Author of the Month

The Bond: Connecting through the Space Between Us (cont.)
By Lynne McTaggart

In 2004, a group called the Cherokee National Community Work Projects was formed as a citizen group to provide small amounts of funding to help Native American communities like Tailholt when federal funding isn’t available. Cherokee Nation’s Community Organization Training and Technical Assistance (COTTA) scheme was also set up to teach communities how to band together and maximize any little money they could get.

When the Tailholt community failed to secure the federal funds for their projects, they met with Billy Hix, director of Cherokee Nation’s Engineering and Sanitation Facilities Construction Program within COTTA, who convinced them to be active participants in the construction of the waterline. The community needed “points” to help them qualify, and one measure of adequate points was how much of the project they were willing to do themselves.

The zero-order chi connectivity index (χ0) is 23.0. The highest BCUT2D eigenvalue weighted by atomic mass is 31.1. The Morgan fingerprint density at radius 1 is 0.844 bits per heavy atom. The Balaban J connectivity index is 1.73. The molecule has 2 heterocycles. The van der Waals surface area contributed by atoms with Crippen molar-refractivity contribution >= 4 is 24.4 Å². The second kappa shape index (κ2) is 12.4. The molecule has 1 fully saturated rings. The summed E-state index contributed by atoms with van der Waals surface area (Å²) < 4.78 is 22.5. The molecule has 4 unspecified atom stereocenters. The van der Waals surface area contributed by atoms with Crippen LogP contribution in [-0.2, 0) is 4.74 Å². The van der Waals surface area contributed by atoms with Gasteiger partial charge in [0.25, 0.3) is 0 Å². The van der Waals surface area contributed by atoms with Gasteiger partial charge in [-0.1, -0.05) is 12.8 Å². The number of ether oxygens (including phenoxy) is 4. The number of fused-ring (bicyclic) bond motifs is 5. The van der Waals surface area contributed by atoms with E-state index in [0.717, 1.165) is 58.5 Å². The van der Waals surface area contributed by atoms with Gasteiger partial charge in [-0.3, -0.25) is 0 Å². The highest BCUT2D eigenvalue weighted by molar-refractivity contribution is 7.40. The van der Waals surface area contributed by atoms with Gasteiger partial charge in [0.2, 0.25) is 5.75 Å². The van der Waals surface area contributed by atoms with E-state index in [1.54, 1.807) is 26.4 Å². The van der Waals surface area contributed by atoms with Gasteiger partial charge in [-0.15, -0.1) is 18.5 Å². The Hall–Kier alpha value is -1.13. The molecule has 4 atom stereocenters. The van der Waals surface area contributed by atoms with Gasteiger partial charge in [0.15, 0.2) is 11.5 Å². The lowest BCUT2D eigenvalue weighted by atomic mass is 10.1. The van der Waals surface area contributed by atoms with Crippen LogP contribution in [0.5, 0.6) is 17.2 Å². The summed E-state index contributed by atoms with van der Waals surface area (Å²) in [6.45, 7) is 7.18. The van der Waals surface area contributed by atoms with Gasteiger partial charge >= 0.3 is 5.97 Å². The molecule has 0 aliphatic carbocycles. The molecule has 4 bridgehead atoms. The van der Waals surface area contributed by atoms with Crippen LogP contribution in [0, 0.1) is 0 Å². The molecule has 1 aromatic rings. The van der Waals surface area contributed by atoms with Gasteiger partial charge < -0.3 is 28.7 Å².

The Tailholt community began holding regular meetings, with up to 200 people attending. Of those, a core group of thirty agreed to work on the community’s goals of a town meeting center and a fresh water pipeline. They agreed to provide most of the manpower to dig and bury the ten-mile pipeline into a four-foot ditch — a process that would take four to six months — with the county’s water department overseeing the project and providing technical assistance.

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